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Maggie Furey
Bantam, 488 pages

Maggie Furey
Born in North East England. Maggie Furey is a teacher, a book reviewer on BBC Radio Newcastle, an advisor in the Durham Reading Resources Centre and an organizer of children's book fairs. She and her husband live in Dublin with six cats.

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A review by Wayne MacLaurin

The final chapter of The Artefacts of Power, Dhiammara picks up immediately following the end of The Sword of Flame.

At the end of the previous book, Aurian had failed to master the Sword of Flame, one of a trio of powerful magical artifacts and, thereby, unleashed the Phaerie upon the world. Aurian found herself caught up in a time rift that has thrown her, her companions and her nemesis Eliseth forward in time.

The time travel angle allows Maggie Furey to set the stage for an exciting climax to her saga. By the time the main characters "arrive" in the future, the Phaerie have firmly established themselves on the mortal plan and the Archmage Miathan has had time to begin a new plot for power.

The novel continues Aurian's voyage of self-discovery which is fueled by her failure to master her own powers. Like the previous novels, Dhiammara contains a number of plot lines that weave themselves around the central plot of Aurian vs. Eliseth. It creates a masterful work.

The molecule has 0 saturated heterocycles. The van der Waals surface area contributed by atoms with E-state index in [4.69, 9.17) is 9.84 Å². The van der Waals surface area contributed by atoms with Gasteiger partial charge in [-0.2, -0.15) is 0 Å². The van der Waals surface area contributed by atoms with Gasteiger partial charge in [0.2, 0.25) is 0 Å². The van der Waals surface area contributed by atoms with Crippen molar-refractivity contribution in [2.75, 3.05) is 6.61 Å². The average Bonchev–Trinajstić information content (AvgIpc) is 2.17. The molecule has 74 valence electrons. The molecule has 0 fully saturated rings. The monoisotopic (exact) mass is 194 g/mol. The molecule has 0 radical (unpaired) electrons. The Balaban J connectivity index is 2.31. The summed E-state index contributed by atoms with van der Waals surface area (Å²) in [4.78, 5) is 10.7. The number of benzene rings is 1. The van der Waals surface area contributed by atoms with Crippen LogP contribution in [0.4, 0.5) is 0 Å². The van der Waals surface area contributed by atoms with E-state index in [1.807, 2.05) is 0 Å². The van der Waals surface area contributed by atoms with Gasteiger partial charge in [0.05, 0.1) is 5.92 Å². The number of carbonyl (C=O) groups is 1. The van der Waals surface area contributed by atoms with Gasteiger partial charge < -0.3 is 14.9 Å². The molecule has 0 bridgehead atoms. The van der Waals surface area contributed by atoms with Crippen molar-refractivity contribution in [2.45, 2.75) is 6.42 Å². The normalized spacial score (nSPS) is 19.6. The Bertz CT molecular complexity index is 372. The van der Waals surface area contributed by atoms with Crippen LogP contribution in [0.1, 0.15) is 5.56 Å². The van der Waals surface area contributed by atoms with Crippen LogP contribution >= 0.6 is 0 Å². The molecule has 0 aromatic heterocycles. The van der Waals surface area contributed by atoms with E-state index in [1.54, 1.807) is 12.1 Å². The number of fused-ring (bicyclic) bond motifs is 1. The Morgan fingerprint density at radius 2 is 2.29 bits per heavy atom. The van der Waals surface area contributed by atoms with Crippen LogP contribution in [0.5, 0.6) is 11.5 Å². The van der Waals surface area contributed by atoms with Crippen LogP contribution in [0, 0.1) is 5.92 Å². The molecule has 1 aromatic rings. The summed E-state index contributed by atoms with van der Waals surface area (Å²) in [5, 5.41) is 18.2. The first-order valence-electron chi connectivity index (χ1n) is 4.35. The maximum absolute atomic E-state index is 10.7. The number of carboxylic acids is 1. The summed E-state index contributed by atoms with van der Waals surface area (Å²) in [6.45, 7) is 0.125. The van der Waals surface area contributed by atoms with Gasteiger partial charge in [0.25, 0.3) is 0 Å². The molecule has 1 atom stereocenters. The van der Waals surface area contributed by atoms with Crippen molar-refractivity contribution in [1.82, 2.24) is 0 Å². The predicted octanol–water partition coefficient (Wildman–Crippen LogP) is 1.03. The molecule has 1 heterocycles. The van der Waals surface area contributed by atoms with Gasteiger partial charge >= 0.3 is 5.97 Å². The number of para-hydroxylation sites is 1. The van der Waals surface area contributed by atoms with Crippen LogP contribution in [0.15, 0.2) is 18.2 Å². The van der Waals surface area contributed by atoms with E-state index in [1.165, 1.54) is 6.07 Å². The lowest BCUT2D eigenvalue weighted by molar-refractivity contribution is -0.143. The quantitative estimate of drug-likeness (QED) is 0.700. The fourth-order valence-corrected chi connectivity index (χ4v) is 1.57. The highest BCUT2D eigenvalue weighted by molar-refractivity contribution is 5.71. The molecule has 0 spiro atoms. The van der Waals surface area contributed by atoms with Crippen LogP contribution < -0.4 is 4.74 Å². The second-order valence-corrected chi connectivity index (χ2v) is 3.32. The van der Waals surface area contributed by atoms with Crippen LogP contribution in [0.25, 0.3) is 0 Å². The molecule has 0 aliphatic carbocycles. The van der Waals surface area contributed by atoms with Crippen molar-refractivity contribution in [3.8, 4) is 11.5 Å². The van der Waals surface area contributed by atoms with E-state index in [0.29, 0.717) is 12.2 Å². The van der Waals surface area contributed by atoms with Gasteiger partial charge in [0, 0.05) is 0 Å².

In fact, the story is rich enough in detail and story lines that I really didn't believe that it would be the last in the series (even though the back cover clearly states In this fourth and final volume....).

But, it is the final volume. As the story draws to a close, we are reintroduced to characters from the past novels -- both allies and enemies. This is somewhat detrimental to the novel. Some re-introductions seem pointless. Other plot lines, like that of the Phaerie, are completely unaddressed. Perhaps future novels will take up these sub-plots.

However, these petty flaws do not detract from a fine novel and an excellent ending to a good series. If you've been waiting for the conclusion to the Artefacts of Power, you'll be pleased when you read Dhiammara.

Copyright © 1997 by Wayne MacLaurin

Wayne MacLaurin is a regular SF Site reviewer. More of his opinions are available on our Book Reviews pages.

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